Quinnipiac: Obama Struggles in Ohio, Pennsylvania

Quinnipiac: Obama Struggles in Ohio, Pennsylvania

By Caitlin Huey-Burns - September 28, 2011

President Obama's approval ratings are 11 points under water in Ohio and Pennsylvania, critical swing states he won in 2008. Complicating the president's re-election chances, a majority of voters in both battlegrounds say they don't want to send Obama back to the White House for a second term, according to a pair of Quinnipiac University polls released Wednesday.

In Ohio, voters disapprove of the job Obama is doing as president, 53 percent to 42 percent. Independents give the president a lower score: 56 percent disapprove of his job performance while 38 percent approve. He receives majority support from his base (77 percent approve) but 19 percent of Democrats give him a poor job-performance grade. Men disapprove by 58 percent to 39 percent while the disapproval rate among women is much narrower, 49 percent to 45 percent.

By a 51 percent to 43 percent margin, Ohio voters say the president does not deserve to be re-elected. Again, he struggles among independents: 53 percent don’t want to give him a second term while 37 percent do.

Among the several candidates hoping to succeed the president, former Massachusetts Gov. Mitt Romney leads the pack in Ohio, attracting 24 percent of the support. Texas Gov. Rick Perry is close behind with 20 percent and former Alaska Gov. Sarah Palin, who still hasn’t announced her presidential intentions, rounds out the top three with 9 percent. Businessman Herman Cain garners 7 percent and Texas Rep. Ron Paul receives 6 percent. None of the remaining candidates polls above 4 percent. When the two Republican front-runners are paired against each other in a head-to-head matchup, 42 percent back Perry while 38 percent back Romney.

Obama maintains a slim edge over his top two challengers in Ohio, a state he won in 2008 by five points. The president  leads Romney, 44 percent to 42 percent, and tops Perry, 44 percent to 41 percent. Obama edges Perry among independents, 38 percent to 35 percent. But that group is split between Obama and Romney, each of whom takes 39 percent.

While Ohio will help decide who wins the presidency in 2012, the Buckeye State will also help determine the balance of power in the Senate, as incumbent Democrat Sherrod Brown is up for re-election. Brown leads his top challenger, Republican state Treasurer Josh Mandel, 49 percent to 36 percent, in this poll.

Obama’s numbers look similar in Pennsylvania, a state he won by 10 points in 2008. Voters there disapprove of the job he is doing as president, 54 percent to 43 percent. Independents there disapprove, 57 percent to 41 percent.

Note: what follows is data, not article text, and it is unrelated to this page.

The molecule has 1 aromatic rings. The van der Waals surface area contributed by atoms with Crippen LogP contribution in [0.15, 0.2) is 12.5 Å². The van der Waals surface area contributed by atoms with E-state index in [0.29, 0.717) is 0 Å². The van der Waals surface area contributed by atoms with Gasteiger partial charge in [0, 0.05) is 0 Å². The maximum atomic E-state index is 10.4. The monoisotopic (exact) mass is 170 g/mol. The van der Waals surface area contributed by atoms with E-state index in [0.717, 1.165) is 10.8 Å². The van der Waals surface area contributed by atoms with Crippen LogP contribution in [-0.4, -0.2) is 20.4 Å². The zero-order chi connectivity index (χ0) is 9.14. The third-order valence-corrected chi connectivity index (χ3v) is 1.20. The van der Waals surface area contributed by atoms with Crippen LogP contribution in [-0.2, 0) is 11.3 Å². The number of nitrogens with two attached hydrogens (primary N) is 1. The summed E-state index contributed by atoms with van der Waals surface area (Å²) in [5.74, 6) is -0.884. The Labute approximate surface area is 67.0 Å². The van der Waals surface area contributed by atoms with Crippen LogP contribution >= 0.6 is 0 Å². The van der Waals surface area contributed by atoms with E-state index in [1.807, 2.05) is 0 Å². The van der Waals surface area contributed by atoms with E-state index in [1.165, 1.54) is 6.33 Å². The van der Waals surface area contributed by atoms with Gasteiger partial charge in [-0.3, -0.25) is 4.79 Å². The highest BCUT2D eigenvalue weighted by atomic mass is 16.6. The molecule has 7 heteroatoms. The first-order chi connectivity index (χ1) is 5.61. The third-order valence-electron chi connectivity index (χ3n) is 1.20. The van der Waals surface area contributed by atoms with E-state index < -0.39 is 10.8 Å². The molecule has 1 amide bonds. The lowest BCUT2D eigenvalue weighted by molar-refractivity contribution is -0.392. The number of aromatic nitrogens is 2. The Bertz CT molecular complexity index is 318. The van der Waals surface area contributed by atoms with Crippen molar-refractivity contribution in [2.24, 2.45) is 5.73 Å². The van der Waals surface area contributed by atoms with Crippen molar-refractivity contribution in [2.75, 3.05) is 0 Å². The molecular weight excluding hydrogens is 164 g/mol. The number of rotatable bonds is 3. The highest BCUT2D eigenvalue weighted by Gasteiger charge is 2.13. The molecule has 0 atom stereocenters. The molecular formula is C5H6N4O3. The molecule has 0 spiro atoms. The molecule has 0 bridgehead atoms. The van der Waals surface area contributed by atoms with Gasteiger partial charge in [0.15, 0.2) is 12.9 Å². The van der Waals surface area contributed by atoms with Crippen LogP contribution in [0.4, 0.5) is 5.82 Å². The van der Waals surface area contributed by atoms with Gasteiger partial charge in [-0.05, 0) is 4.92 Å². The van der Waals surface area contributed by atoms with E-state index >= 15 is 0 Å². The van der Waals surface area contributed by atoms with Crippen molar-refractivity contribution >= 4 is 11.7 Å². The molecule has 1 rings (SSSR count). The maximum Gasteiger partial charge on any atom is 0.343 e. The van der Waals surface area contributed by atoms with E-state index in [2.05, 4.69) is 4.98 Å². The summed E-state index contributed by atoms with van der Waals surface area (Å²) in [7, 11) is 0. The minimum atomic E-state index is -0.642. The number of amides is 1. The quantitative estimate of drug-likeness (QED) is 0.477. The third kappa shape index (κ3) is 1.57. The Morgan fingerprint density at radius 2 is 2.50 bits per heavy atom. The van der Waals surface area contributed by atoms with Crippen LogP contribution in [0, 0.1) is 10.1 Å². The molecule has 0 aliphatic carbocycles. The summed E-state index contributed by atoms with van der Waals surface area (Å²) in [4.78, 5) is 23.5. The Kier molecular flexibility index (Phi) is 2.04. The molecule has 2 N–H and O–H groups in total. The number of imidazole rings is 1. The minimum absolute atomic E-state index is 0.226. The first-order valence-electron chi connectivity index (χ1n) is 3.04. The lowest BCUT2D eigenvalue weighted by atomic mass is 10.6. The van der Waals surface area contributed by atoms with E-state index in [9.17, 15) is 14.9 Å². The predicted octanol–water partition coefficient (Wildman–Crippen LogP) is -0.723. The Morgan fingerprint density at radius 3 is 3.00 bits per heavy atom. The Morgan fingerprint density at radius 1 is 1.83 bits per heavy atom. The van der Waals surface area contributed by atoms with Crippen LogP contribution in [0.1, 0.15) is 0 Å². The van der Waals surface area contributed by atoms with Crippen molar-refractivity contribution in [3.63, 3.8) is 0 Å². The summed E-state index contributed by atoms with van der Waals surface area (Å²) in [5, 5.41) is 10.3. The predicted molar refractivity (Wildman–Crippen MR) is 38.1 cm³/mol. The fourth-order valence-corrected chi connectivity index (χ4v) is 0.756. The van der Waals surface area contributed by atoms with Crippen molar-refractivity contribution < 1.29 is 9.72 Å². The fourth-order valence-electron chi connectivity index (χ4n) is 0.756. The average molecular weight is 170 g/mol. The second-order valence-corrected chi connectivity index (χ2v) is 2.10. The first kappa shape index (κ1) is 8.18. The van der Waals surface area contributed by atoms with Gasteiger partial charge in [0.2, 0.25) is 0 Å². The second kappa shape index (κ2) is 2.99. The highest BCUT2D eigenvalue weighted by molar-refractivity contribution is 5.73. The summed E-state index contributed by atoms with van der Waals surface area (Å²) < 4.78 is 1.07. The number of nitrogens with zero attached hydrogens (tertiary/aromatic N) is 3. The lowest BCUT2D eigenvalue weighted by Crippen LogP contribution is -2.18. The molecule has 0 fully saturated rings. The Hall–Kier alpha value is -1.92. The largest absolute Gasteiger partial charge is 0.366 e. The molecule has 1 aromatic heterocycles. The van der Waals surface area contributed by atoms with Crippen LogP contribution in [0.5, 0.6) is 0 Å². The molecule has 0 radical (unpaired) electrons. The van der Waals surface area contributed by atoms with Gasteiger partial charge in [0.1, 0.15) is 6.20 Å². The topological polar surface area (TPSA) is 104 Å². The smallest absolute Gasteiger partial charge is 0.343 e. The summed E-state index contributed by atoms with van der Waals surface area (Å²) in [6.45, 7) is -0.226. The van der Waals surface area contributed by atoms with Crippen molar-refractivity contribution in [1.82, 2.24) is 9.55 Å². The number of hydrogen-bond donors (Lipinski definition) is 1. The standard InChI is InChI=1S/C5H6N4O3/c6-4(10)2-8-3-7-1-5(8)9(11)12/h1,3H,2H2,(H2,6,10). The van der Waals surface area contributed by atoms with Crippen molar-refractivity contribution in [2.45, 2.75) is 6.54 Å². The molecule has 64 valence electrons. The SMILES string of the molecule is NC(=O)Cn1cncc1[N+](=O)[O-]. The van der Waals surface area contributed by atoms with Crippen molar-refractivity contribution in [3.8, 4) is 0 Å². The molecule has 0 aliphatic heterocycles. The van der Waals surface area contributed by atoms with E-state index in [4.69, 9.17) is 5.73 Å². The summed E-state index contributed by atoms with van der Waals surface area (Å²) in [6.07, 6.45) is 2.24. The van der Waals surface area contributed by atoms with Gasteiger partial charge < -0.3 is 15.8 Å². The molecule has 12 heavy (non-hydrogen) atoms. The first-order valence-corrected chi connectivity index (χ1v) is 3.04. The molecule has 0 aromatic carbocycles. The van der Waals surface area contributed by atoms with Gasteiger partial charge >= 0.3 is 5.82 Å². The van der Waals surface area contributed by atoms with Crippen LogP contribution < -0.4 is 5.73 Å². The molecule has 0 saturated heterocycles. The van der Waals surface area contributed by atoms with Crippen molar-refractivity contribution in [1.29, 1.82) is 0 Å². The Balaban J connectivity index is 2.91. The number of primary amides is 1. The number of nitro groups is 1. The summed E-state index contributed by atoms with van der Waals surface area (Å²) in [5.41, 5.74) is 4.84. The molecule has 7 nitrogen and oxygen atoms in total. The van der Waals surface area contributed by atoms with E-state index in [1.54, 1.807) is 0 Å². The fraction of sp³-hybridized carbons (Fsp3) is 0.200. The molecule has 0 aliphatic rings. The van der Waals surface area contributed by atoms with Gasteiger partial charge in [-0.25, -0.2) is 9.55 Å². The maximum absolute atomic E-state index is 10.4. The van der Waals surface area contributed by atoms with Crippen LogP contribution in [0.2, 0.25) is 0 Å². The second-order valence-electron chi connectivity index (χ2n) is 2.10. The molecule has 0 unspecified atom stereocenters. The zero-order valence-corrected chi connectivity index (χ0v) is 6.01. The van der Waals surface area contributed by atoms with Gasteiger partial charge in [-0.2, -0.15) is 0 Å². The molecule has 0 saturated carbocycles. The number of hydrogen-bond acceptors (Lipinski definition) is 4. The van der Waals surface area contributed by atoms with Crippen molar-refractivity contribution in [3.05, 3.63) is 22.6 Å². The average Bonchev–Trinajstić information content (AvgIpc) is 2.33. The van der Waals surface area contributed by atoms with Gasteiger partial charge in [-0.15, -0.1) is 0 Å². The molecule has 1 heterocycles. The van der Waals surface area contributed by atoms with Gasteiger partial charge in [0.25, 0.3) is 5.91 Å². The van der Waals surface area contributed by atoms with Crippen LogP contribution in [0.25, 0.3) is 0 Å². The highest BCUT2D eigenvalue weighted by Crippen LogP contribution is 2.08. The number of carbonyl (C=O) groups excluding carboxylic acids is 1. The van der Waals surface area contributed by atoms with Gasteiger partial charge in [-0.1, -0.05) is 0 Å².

By a 51 percent to 44 percent margin, voters say that Obama does not deserve a second term. The margin among independents is slightly narrower: 49 percent don’t want to send him back to Washington while 44 percent say they do.

As in Ohio, Obama maintains slim leads over his Republican rivals. The president attracts 45 percent to Romney’s 43 percent. Romney takes independents by a four-point margin. Obama tops Perry, 46 percent to 40 percent, and takes independents by nine points. Notably, former Pennsylvania Sen. Rick Santorum, who has been languishing in the polls, comes within a stone’s throw of Obama, drawing 42 percent support to the president’s 45 percent. But the president wins among independents by seven points against Santorum.

Romney leads the GOP field in Pennsylvania, attracting 18 percent of the support, but Perry is close behind with 16 percent. Santorum garners 12 percent, Palin receives 8 percent, and Minnesota Rep. Michele Bachmann gets 6 percent. None of the remaining candidates polls above 5 percent.

Pennsylvania will also hold a Senate contest in 2012, as first-term Democratic Sen. Bob Casey is up for re-election. He maintains a 46 percent to 30 percent job approval rating at a time when Keystone State voters give Congress a dismal approval grade of 25 percent (69 percent disapprove of the way Congress is handling its job). Casey leads an unnamed Republican challenger, 50 percent to 31 percent, and by a 48 percent to 31 percent margin voters say he should be re-elected.

In Pennsylvania, Quinnipiac surveyed 1,370 registered voters, including 541 Republicans, from Sept. 21-26 with a margin of error of plus or minus 2.7 percentage points. The sampling error for Republicans is plus or minus 4.2 percentage points.

In Ohio, the poll surveyed 1,301 registered voters, including 423 Republicans, from Sept. 20-25 with a margin of error of plus or minus 2.7 percentage points. The sampling error for Republicans is plus or minus 4.8 percentage points. 

Caitlin Huey-Burns is a congressional reporter for RealClearPolitics. She can be reached at Follow her on Twitter @CHueyBurnsRCP.

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